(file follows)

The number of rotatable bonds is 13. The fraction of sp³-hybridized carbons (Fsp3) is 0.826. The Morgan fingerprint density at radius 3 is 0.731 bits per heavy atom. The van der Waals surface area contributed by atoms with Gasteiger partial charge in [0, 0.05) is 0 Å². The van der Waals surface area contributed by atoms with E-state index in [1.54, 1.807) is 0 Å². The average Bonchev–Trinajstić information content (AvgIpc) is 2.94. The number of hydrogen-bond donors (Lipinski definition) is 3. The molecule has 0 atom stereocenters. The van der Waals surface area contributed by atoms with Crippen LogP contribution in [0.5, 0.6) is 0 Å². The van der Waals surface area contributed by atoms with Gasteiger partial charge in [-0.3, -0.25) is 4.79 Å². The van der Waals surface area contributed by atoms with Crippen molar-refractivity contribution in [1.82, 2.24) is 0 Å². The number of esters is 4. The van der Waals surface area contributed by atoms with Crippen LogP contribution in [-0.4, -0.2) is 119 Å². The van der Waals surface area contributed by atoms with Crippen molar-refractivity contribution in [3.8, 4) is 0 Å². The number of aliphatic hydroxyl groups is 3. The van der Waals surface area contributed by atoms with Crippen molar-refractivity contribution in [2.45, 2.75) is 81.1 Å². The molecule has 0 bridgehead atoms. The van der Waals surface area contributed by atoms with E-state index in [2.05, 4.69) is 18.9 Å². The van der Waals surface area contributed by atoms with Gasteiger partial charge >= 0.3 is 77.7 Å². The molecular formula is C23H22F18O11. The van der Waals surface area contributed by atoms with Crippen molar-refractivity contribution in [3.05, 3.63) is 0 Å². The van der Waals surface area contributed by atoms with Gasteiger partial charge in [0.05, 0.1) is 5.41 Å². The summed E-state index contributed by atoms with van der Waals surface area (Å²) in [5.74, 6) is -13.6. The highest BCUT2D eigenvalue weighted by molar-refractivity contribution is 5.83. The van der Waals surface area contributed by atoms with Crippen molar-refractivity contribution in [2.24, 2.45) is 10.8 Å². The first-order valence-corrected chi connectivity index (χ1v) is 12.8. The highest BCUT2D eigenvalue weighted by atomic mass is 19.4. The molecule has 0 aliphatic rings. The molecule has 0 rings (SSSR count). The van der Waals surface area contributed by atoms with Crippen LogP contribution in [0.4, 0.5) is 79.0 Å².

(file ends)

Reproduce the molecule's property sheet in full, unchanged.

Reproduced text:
The number of rotatable bonds is 13. The fraction of sp³-hybridized carbons (Fsp3) is 0.826. The Morgan fingerprint density at radius 3 is 0.731 bits per heavy atom. The van der Waals surface area contributed by atoms with Gasteiger partial charge in [0, 0.05) is 0 Å². The van der Waals surface area contributed by atoms with E-state index in [1.54, 1.807) is 0 Å². The average Bonchev–Trinajstić information content (AvgIpc) is 2.94. The number of hydrogen-bond donors (Lipinski definition) is 3. The molecule has 0 atom stereocenters. The van der Waals surface area contributed by atoms with Crippen LogP contribution in [0.5, 0.6) is 0 Å². The van der Waals surface area contributed by atoms with Gasteiger partial charge in [-0.3, -0.25) is 4.79 Å². The van der Waals surface area contributed by atoms with Crippen molar-refractivity contribution in [1.82, 2.24) is 0 Å². The number of esters is 4. The van der Waals surface area contributed by atoms with Crippen LogP contribution in [-0.4, -0.2) is 119 Å². The van der Waals surface area contributed by atoms with Crippen molar-refractivity contribution in [3.8, 4) is 0 Å². The number of aliphatic hydroxyl groups is 3. The van der Waals surface area contributed by atoms with Crippen molar-refractivity contribution in [2.45, 2.75) is 81.1 Å². The molecule has 0 bridgehead atoms. The van der Waals surface area contributed by atoms with E-state index in [2.05, 4.69) is 18.9 Å². The van der Waals surface area contributed by atoms with Gasteiger partial charge >= 0.3 is 77.7 Å². The molecular formula is C23H22F18O11. The van der Waals surface area contributed by atoms with Crippen molar-refractivity contribution in [3.05, 3.63) is 0 Å². The van der Waals surface area contributed by atoms with Gasteiger partial charge in [0.05, 0.1) is 5.41 Å². The summed E-state index contributed by atoms with van der Waals surface area (Å²) in [5.74, 6) is -13.6. The highest BCUT2D eigenvalue weighted by molar-refractivity contribution is 5.83. The van der Waals surface area contributed by atoms with Crippen molar-refractivity contribution in [2.24, 2.45) is 10.8 Å². The first-order valence-corrected chi connectivity index (χ1v) is 12.8. The highest BCUT2D eigenvalue weighted by atomic mass is 19.4. The molecule has 0 aliphatic rings. The molecule has 0 rings (SSSR count). The van der Waals surface area contributed by atoms with Crippen LogP contribution in [0.4, 0.5) is 79.0 Å².